A closed Mississippi River has national implications.
Is Homeland Security making plans for the troops at Fort Campbell to become convoy security for thousands of trucks carrying corn, soybeans, and or wheat grown in Mid- America to urban processing centers?
This might become the case if the Mississippi River is unable to reopen for an extended time. If river commerce is stopped, then trucks and rail must be used to replace river barges.
To feed, clothe, bring building resources, and heating oils or fuels for almost 200 million Americans in the middle of the country will require a massive coordination effort that only the military can provide. If this becomes a new normal for weather or shifting climate conditions then troops being recycled from Iraq and Afghanistan may find themselves riding shotgun for 1,000 truck long convoys to deliver our consumer goods.
Before this nightmare may occur, there are two other major national security issues swirling about the current crisis for the commerce on the Mississippi River: (1) fracking of sub terrain strata and (2) opening of new Panama Canal.
In The Lede, a blog in the New York Times discussing the Mississippi River Commission's tour, John Schwartz subtly points out how factors beyond drought may be affecting river levels: "Brig. Gen. Margaret W. Burcham, a member of the commission, said that on this year’s trip, gas drillers in North Dakota have expressed their need to use enormous quantities of water from the upper Mississippi for fracking [emphasis ours], but farmers farther downstream want that water for irrigation; while others want the water in the river so they can get their good to market on barges."
The fracking drilling process may involve the use of from 100,000 gals of fresh water up to as high 3 million gals of water per well drilled. Basic data for water consumption within the fracking operations is very hard to lock down. The energy industry is very reluctant to share this data for fear that it will bring down on them the anger of the entire environments movement.
However, if big coal or big energy mining operations compromise the long standing integrity of national water ways and lakes like the Mississippi River Watershed, then a national debate must be conducted quickly on what is worth more to America: fresh water or energy.
Sometime in 2014 or 2015, a second larger newer Panama Canal will be open. The need and strategy for this mega construction project is that 100 years after the first canal was built in 1914, there is now operational need for a water way that can handle very large super container ships.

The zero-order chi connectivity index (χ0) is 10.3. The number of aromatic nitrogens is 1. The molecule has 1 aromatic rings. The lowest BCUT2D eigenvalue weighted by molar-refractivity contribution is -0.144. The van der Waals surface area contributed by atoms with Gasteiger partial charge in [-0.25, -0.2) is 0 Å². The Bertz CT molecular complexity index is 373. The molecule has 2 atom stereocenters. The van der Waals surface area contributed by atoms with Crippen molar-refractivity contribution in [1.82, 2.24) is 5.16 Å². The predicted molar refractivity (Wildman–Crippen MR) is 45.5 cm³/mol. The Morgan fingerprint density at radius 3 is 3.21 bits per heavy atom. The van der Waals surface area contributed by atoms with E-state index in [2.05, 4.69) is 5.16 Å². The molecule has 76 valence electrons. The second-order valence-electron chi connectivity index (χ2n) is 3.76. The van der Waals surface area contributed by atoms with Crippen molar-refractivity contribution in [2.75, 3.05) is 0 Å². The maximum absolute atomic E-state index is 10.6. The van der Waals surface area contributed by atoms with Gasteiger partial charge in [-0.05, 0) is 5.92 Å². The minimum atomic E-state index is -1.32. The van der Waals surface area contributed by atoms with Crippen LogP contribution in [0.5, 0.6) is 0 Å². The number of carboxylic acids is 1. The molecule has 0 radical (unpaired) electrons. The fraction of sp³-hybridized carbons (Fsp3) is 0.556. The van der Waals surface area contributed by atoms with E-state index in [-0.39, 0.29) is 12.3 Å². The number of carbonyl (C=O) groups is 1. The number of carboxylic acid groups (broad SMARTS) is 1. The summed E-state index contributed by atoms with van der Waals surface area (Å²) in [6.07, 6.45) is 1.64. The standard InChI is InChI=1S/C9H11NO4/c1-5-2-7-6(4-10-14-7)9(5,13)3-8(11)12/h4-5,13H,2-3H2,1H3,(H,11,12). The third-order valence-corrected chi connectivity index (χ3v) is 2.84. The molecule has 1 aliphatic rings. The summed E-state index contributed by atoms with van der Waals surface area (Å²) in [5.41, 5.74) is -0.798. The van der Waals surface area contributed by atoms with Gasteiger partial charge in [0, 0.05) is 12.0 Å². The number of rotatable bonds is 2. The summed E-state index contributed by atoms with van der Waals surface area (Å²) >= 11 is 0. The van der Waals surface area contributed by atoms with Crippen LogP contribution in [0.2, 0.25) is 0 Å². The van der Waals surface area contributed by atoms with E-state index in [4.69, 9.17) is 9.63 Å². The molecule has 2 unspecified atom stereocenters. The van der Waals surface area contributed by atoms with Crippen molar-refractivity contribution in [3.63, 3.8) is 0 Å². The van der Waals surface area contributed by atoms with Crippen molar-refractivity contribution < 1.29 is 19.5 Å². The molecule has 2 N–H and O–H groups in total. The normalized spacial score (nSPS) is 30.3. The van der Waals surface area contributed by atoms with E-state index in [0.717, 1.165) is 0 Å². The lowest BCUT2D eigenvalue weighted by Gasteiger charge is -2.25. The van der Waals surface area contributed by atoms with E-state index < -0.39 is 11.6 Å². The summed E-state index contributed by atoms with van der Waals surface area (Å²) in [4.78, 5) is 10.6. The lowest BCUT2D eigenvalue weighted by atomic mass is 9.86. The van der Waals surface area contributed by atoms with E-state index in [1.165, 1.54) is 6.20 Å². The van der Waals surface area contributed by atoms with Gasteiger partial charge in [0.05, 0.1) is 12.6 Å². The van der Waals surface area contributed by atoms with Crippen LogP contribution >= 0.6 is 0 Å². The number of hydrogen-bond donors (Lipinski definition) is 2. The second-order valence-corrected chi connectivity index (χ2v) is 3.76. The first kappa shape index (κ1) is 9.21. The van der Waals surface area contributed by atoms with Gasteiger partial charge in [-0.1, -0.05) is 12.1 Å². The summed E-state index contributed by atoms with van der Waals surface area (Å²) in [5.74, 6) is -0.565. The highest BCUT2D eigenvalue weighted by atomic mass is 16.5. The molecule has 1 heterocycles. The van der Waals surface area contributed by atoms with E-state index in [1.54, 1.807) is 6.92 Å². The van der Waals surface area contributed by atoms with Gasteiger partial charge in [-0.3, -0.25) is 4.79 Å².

Existing container ships move from the Asian ports of China, Japan, Korea, and Southeast Asia with ships that can carry about 5,000 to 7,000 containers per trip. They are unloaded on the West Coast of the United States. In each major port for these ships are now experiencing long delays and other load transfer problems. There is also the issue of long travel time for these trade goods to reach Mid American consumer markets.
These new mega ships will load 14,000 to 17,000 containers. Their physical sizes are approaching the sizes of US Aircraft carriers.
With the completion of a second and much larger Panama Canal, most of the existing Asian trade will shift to docks and ports along the Gulf of Mexico. The plan has been to off load goods and products in ports like New Orleans onto new generation of river barges. This new fleet of river barges then would transport cargo into ports like Cates Landing, Tn.; Hickman Port, Hickman, Ky.; Cairo, Ill.; and Paducah, Ky.
However, if the Mississippi River is compromised for whatever reason, be it low water levels or ports shut down, then the Asian trade comes to a stop.
These two national security issues are put a few of issues that would grip the American economy if the waters don’t flow into the rivers of Mid America.
Let’s hope someone in very high levels of the American government is as worried about this as we are out here in Mid America.